Between the Garfield Park Conservatory and rows of worn Green Line tracks sits Inspiration Kitchens. Each year more than one hundred people come here to begin new lives and new careers through a shared passion for cooking.
One of those people is trainee Elio Lopez. While incarcerated, Lopez spent seven years running the inmate kitchen and honing his cooking skills; however, finding employment that leveraged his skill set and experience after incarceration was quite difficult. On average, the unemployment rate for the formerly incarcerated is nearly five times higher than for the general population.
At Inspiration Kitchens, Lopez was able to start planning for his future.
“Cooking is my passion. My long-term goal is to become a head chef and maybe run my own business,” says Lopez. “Inspiration Kitchens taught me how to be confident and lead.”
Inspiration Kitchens offers three-month courses, with new classes starting every month. During the three-month training program, participants learn a variety of skills and gain hands-on experience by preparing the food that’s served at the Inspiration Kitchen restaurant. According to Evan Cauble-Johnson, chief development officer at Inspiration Corporation, when the program began the neighborhood was listed as a food desert; there were no other restaurants with seating in the area.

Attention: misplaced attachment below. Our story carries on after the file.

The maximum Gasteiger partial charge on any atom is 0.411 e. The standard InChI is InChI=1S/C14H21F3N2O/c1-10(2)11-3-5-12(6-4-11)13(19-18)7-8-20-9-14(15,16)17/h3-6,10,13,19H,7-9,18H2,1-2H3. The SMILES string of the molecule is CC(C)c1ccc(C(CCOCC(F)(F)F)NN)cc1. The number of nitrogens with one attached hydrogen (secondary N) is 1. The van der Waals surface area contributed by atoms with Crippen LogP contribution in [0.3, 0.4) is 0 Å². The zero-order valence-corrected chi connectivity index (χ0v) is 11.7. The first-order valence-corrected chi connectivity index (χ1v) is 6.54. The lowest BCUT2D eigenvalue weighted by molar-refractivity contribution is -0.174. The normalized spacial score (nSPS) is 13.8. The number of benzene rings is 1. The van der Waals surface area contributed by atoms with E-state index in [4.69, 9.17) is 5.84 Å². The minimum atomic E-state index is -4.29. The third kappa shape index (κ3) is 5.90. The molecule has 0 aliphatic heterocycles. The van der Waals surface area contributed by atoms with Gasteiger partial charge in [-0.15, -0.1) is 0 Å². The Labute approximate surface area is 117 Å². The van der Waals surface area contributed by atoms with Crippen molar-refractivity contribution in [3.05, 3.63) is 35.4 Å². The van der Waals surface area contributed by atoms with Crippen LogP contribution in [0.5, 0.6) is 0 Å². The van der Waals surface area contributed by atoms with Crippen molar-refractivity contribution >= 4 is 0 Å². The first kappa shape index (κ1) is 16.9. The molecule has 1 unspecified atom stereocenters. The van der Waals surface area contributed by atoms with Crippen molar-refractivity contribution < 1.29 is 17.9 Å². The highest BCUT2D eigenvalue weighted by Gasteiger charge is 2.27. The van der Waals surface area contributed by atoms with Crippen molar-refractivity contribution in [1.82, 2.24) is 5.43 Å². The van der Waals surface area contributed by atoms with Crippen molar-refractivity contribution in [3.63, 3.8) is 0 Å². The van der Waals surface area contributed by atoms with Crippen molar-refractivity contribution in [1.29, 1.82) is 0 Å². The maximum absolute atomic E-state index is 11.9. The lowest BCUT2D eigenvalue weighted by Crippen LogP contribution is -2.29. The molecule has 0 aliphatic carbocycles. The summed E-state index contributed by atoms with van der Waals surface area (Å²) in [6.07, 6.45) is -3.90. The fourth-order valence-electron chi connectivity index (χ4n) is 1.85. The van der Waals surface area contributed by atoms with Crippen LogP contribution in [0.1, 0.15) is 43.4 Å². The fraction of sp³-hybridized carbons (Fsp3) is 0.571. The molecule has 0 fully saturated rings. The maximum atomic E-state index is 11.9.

“We really believe in food as a vehicle, not only to provide nutritional support, but also a vehicle to bring together communities,” says Cauble-Johnson. “We wanted to fill that gap in this neighborhood and provide an asset to East Garfield Park.”
After completing the program, participants are eliligble to apply for several food service certifications, including City of Chicago and State of Illinois Food Service Sanitation Manager, which better equip them to pursue jobs in the culinary field.
“The opportunity to do meaningful work is really incredible. It’s amazing to see people’s sense of self-worth and dignity restored through the work that they’re doing.”
Through its parent organization Inspiration Corporation, Inspiration Kitchens received two grants from Unity Fund to support its job training and job placement programs. According to Cauble-Johnson, funding from Unity provided flexibility for Inspiration Kitchens to better help program participants address the obstacles they face on a daily basis to participating in the program, including transportation and childcare.
East Garfield Park is among the top 10 neighborhoods in the Chicago region to which people return from incarceration. For Inspiration Kitchens, their work to reduce recidivism rates by providing ongoing job training and placement assistance during and after the program is crucial to both the community and the program participants they serve.
“The opportunity to do meaningful work is really incredible,” says Cauble-Johnson. “It’s always amazing to see people’s sense of self-worth and dignity restored through the work that they’re doing.”
In addition, the personal connections and camaraderie that the program participants make during their time at Inspiration Kitchens are invaluable too, according to Lopez.
“It’s like a family,” he says. “We don’t leave anybody behind.”